I run Jeopardy games at PAX whenever I can. These are custom-built game shows in every sense of the word — handmade buzzers, bespoke software, and custom-created questions by and for the PAX attendees. It’s trivia, so it’s not all going to be stuff that you know immediately — but my question team and I take great pains trying to create content that geeks in attendance might be able to recall with a little hint or some mental effort.
This year at PAX Prime, after one of the questions went unanswered, a contestant (who passed an entrance exam before they were selected) complained, “But I wasn’t alive then!” Continue reading
So a few people have taken the bait on the blog puzzle in earnest, and I realized that it might be less fun to solve than I had intended. (I do like stumping people, but I really like it when people come up with the right answers — impossible stuff is simply no fun, because there’s no sense of accomplishment from failing forever.)
Another thing to keep in mind is that the puzzle was designed for people who know me fairly well in real life. I really only intended this blog to be of interest to old friends from high school and college and other long-lost contacts on the east coast. This was before Facebook made staying in touch annoyingly easy, but the puzzle was written in 2006 and did assume personal familiarity in its context.
I have therefore added a little more information to the page, which will hopefully help. Or perhaps it will simply confuse you more.
The previous hint stands: Consider the source.
As a bit of a followup to The Grand Masquerade radio documentary last month, the local BBC Three Counties station serving Bedfordshire, Hertfordshire, and Buckinghamshire is working on its own Masquerade segment tomorrow morning, and I’ll be doing a short call-in to talk about Masquerade’s history and impact with Stephen Rhodes. The segment airs live Friday morning between 6 and 6:30am in the UK, which is 10 to 10:30pm Thursday night here in California. You can listen online if you like!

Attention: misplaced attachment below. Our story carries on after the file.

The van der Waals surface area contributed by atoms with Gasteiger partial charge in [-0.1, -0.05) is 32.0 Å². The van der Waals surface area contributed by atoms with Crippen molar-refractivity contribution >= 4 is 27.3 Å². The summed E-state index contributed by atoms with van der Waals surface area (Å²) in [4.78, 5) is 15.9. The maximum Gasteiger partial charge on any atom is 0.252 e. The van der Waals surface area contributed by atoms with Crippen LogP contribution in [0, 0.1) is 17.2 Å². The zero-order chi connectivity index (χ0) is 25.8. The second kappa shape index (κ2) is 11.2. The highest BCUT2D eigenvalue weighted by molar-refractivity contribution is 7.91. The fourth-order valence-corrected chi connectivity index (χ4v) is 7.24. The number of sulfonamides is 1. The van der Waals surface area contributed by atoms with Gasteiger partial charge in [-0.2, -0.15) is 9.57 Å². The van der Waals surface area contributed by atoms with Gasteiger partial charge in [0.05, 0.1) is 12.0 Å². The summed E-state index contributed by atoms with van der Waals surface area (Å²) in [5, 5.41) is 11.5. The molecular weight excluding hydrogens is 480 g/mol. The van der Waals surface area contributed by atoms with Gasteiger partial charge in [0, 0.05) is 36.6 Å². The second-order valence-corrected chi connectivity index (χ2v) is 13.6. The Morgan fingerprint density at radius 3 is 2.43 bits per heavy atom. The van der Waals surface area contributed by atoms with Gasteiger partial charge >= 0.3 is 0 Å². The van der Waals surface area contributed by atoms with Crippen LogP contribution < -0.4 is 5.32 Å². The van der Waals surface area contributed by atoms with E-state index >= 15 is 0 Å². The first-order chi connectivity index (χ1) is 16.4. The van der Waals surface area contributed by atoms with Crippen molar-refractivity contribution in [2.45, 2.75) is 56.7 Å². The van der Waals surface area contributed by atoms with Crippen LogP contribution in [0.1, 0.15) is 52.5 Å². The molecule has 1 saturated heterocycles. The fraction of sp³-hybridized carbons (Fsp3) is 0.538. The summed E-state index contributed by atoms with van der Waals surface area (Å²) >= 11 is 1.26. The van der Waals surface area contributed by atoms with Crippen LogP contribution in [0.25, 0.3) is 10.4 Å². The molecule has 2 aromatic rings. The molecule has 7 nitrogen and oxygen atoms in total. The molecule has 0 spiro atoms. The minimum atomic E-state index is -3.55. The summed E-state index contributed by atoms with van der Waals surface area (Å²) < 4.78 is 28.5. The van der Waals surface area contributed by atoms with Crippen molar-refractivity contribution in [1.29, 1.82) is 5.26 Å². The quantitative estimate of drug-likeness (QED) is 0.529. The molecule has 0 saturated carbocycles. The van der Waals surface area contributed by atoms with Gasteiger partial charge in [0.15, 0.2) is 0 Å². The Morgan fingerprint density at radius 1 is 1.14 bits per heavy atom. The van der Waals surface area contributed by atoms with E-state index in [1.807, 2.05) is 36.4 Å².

A few months back I was contacted for an interview by the BBC. They were working on a radio documentary about Kit Williams’ Masquerade, for which I run a fan site. I headed to a local recording studio and did an hour-long interview, telling the story and some personal anecdotes. That program, The Grand Masquerade, finally aired this week, and you can hear it online as a streaming file for the next seven days.
I learned stuff I didn’t know about Masquerade, and it was great to hear that everyone (except the villain) agreed to be interviewed. Fascinating story if you are not familiar with it, and it’s only a half-hour to learn all about it. But listen within the next week or it’s gone!
I wrote this some time ago for Perplex City, but it didn’t get picked (a few of my others did, but then season 2 went on indefinite hiatus). So far nobody’s gotten it without help or a hint. If you know the answer, don’t post the spoiler in the comments — email me and I will confirm/deny.
I was doing a lot of data entry at work when I suddenly noticed a pattern.
Which of these words fits?
That Wired issue got me thinking, particularly the feature about Kryptos. I have always intended to use my blog for puzzles, and lately I’ve been too busy to construct them. I made one, but nobody even noticed it was there, so after a year or so, I took it down. But where’s the fun in that?
So, I have reinstated the unannounced puzzle that nobody solved. And now you know it’s there, anyway.
This issue (May 2009) makes me so happy. J.J. Abrams is the guest editor, which gave the Wired team an excuse to fill the magazine with small puzzles, coded messages, and a metapuzzle that runs throughout the mag.